Address Earth Observation Group NOAA National Geophysical Data Center Boulder, Colorado 80305 USA; chris.elvidge(at)noaa.gov  
  Corporate Author Thesis  
  Publisher IEEE Place of Publication Editor  
  Language English Summary Language English Original Title  
  Series Editor Series Title Abbreviated Series Title  
  Series Volume Series Issue Edition  
  ISSN 2334-0932 ISBN 978-1-4244-3461-9 Medium  
  Area Expedition Conference  
  Notes Approved no  
  Call Number IDA @ john @ Serial 2668  
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Author Nguyen, C.N.; Noy, I. url  doi
openurl 
  Title Measuring the impact of insurance on urban earthquake recovery using nightlights Type Journal Article
  Year 2019 Publication Journal of Economic Geography Abbreviated Journal  
  Volume (up) in press Issue Pages lbz033  
  Keywords Remote Sensing; Earthquakes; New Zealand; Night lights  
  Abstract We measure the longer-term effect of a major earthquake on the local economy, using night-time light intensity, and focus on the role of insurance payments for damaged residential property in the recovery process. The destructive Canterbury Earthquake Sequence (2010–2011) in New Zealand is our case study. Uniquely, for this event, >95% of residential housing units were covered by insurance and almost all incurred some damage. However, insurance payments were staggered over 5 years, enabling us to identify their local impact on recovery. We find that night-time luminosity can capture the process of recovery; and that insurance payments contributed significantly to the process of local economic recovery after the earthquake. Cash settlement of claims was no more effective than insurance-managed repairs in generating local recovery. Notably, delayed payments were less affective in assisting recovery; this suggests an important role for the regulator in making sure insurance payments are made promptly after disaster events.  
  Address School of Economics and Finance, Victoria University of Wellington, Kelburn, Wellington, New Zealand; ilan.noy(at)vuw.ac.nz  
  Corporate Author Thesis  
  Publisher Oxford Academic Place of Publication Editor  
  Language English Summary Language English Original Title  
  Series Editor Series Title Abbreviated Series Title  
  Series Volume Series Issue Edition  
  ISSN 1468-2702 ISBN Medium  
  Area Expedition Conference  
  Notes Approved no  
  Call Number GFZ @ kyba @ Serial 2750  
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Author Chen, H.; Zhang, X.; Wu, R.; Cai, T. url  doi
openurl 
  Title Revisiting the environmental Kuznets curve for city-level CO2 emissions: based on corrected NPP-VIIRS nighttime light data in China Type Journal Article
  Year 2020 Publication Journal of Cleaner Production Abbreviated Journal Journal of Cleaner Production  
  Volume (up) Issue Pages 121575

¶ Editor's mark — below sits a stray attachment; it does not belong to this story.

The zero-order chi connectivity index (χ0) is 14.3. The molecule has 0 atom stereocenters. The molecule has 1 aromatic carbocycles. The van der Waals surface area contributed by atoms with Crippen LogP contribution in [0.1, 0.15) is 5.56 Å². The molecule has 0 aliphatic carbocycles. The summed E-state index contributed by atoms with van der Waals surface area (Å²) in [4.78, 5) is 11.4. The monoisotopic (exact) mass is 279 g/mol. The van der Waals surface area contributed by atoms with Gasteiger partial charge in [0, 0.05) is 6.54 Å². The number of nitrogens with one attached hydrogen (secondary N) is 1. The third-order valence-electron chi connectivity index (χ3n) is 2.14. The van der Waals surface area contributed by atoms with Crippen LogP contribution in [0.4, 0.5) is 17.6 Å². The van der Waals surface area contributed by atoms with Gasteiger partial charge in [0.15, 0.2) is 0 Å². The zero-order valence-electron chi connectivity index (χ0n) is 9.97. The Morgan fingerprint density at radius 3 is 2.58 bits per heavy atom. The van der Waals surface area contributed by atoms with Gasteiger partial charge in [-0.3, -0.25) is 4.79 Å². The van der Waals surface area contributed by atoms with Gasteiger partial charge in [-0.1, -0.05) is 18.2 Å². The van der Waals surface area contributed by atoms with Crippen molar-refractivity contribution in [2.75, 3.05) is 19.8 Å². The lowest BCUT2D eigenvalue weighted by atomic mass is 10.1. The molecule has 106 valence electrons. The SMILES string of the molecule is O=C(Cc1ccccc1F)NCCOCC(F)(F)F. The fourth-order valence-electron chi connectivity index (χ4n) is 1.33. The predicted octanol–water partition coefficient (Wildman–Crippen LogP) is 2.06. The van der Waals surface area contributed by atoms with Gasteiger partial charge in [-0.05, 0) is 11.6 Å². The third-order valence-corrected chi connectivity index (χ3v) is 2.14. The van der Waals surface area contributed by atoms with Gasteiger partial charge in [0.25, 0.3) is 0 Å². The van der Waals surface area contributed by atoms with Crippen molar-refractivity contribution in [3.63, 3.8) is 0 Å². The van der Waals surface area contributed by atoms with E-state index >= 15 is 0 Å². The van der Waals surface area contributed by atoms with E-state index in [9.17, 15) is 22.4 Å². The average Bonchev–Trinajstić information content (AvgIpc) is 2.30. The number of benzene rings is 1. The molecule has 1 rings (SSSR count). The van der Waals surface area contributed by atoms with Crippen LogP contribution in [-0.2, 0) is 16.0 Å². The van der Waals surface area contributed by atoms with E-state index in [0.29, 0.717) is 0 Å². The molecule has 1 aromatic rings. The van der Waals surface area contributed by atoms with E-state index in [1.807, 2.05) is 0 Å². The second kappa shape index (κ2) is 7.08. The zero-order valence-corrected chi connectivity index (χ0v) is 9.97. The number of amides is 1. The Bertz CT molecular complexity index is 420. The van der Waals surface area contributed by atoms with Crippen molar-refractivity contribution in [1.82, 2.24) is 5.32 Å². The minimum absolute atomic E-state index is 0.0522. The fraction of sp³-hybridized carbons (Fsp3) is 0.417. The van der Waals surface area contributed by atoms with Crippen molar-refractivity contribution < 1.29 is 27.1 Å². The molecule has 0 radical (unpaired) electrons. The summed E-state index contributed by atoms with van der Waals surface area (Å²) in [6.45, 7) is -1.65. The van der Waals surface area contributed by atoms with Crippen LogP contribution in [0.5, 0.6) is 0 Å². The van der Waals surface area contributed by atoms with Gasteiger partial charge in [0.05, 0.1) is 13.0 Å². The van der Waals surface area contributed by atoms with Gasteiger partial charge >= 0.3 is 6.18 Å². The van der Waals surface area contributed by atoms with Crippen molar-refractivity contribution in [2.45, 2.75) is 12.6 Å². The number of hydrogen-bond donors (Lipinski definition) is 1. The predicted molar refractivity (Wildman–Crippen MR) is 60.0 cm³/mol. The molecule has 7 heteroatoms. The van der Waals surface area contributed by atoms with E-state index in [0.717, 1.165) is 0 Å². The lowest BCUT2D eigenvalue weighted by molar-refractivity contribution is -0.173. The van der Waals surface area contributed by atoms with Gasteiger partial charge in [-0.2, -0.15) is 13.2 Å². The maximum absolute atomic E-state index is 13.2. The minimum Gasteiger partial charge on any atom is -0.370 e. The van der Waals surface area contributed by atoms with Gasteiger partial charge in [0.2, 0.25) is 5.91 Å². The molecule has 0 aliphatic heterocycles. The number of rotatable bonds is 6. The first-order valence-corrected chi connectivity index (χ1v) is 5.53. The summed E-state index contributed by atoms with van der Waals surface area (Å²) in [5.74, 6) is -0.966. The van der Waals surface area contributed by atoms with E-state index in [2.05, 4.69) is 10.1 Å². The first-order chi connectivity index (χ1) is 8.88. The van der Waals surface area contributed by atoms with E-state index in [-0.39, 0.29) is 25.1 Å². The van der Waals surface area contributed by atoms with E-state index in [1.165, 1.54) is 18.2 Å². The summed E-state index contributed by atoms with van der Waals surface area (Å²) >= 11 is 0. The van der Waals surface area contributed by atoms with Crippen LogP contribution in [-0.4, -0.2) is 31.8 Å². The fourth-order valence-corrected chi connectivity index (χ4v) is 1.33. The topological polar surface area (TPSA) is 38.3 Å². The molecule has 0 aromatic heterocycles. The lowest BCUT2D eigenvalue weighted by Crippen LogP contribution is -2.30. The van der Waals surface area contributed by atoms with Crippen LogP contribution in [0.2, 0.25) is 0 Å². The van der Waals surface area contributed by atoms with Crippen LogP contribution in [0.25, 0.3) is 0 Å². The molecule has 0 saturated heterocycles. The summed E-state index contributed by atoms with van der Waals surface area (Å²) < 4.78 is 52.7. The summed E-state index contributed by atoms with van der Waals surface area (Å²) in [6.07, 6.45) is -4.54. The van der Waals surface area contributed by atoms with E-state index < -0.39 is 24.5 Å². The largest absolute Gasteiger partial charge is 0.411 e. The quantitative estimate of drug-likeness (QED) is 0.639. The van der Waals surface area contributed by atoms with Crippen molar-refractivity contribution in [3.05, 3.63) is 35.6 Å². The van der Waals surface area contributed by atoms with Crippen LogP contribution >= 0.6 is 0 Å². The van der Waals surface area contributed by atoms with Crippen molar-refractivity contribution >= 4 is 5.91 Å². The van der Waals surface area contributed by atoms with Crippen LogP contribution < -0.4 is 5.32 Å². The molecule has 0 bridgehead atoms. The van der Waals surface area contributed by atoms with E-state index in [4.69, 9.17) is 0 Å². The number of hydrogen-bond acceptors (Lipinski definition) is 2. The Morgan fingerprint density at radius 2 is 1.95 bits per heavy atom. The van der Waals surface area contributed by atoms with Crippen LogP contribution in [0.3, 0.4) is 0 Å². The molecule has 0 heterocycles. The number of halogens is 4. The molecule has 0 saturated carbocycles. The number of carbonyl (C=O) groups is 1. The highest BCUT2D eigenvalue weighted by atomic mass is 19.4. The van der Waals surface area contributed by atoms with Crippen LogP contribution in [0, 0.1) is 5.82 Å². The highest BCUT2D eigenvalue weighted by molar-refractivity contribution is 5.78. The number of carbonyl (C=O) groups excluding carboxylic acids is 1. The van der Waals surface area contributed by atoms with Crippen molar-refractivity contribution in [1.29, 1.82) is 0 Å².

Keywords Remore Sensing; China; carbon emissions; CO2 emissions; night lights; NPP-VIIRS; VIIRS-DNB; VIIRS-DNB; Kuznets curve  
  Abstract With the increasing trend of global warming, the Chinese government faces tremendous pressure to reduce CO2 emissions. The purpose of this study is to accurately measure CO2 emissions at the city scale in China and examine the environmental Kuznets curve, thereby providing a reference for decision-making. Corrected NPP-VIIRS nighttime light data were used to accurately estimate carbon dioxide emissions at the provincial and city scales in China. Then, based on the STRIPAT model, 291 cities in China were used to verify the environmental Kuznets curve. Our results show that on the provincial scale, the R2 between the estimated value and the statistical value of carbon dioxide reaches 0.85. Western cities in China emit more CO2, as do economically developed cities and industry- and mining-dominated cities. There are two CO2 emission hot spots in the north and one cold spot in the south. It was found that the environmental Kuznets curve on the city scale exists. This study has practical value in utilizing NPP-VIIRS data for the estimation of city CO2 emissions. The results also have academic value for determining factors that contribute to carbon dioxide emissions and can provide a reference for relevant decision makers. This study could be considered the first to simulate CO2 emissions at the provincial and city levels in China based on a NPP-VIIRS nighttime light model to explore the associated geographical distribution characteristics and potential influencing factors.  
  Address State Key Laboratory of Desert and Oasis Ecology, Xinjiang Institute of Ecology and Geography, Chinese Academy of Sciences, Urumqi, 830011, China  
  Corporate Author Thesis  
  Publisher Elsevier Place of Publication Editor  
  Language English Summary Language English Original Title  
  Series Editor Series Title Abbreviated Series Title  
  Series Volume Series Issue Edition  
  ISSN 0959-6526 ISBN Medium  
  Area Expedition Conference  
  Notes Approved no  
  Call Number IDA @ john @ Serial 2917